When you think of Antarctica, pristine white icebergs usually come to mind; probably the last thing you’d expect is humbug-like striped icebergs, with blue, green, yellow, and even brown — and yet, that’s exactly what you can spot in some parts of the Antarctic.
The different colors can form in various different conditions, but generally speaking, they appear because some layers of ice form in special conditions. For instance, blue stripes are the most common, and they appear when crevices are filled with water and they freeze so fast that no bubbles are formed. Conditions change, and some of the ice is deposited ‘normally’, and other times it is deposited in the no-bubbles fashion, creating the alternation we see here.
However, things are different with the other ones.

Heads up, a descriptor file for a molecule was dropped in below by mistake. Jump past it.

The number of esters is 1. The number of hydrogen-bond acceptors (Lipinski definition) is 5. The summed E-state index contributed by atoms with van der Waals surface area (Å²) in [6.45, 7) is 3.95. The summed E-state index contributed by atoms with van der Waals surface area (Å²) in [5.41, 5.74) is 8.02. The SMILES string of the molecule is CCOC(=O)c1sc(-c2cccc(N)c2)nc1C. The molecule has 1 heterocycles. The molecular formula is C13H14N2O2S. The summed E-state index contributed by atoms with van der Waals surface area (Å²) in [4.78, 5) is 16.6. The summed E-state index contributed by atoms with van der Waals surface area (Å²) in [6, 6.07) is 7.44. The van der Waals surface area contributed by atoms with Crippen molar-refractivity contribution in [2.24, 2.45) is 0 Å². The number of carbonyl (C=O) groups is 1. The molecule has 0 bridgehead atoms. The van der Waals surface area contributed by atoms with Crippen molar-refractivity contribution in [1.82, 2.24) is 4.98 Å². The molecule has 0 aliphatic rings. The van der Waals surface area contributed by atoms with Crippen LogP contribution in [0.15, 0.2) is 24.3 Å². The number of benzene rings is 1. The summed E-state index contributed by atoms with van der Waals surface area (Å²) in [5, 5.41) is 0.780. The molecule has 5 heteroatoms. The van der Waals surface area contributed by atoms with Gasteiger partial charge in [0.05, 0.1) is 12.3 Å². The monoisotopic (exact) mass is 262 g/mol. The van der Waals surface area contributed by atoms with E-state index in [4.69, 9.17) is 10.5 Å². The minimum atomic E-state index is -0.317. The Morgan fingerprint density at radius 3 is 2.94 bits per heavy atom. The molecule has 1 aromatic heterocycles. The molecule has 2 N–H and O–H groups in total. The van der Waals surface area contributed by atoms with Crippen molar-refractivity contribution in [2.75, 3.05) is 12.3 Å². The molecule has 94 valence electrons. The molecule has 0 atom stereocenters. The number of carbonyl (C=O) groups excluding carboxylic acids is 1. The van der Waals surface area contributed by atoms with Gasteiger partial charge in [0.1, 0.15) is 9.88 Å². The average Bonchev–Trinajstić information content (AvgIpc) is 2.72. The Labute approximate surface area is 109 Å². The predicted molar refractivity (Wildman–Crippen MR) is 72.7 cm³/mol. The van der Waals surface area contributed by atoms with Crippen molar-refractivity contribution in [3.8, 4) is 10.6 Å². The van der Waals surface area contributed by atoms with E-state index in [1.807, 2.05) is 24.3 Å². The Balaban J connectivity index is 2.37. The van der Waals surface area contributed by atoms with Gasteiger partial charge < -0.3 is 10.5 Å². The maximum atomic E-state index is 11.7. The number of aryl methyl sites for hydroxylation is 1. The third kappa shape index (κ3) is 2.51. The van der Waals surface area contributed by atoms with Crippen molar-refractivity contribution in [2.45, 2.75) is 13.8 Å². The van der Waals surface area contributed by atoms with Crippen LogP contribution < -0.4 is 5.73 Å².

Green appears because the water that freezes is extremely rich in algae, hence the color. Brown, yellow, and even black stripes are caused by sediments picked up along the way when the ice sheet was sliding downhill.
Regardless of the color, however, there’s a variation in how the ice is deposited. Sometimes, there’s one color and one stripe, other times, there are multiple colored stripes.
Striped icebergs are not exactly rare, but quite uncommon still. It was Norwegian sailor Oyvind Tangen, on board a research ship that first photographed and described these glaciers (from what I was able to find, I’m not quite sure however). Anyway, they’re an astonishing sight by any standards, and it’s easy to understand why sailors have pictured them as humbugs. If you’re ever lucky enough to go to Antarctica, keep an eye out – you just might see one of these awesome wonders!
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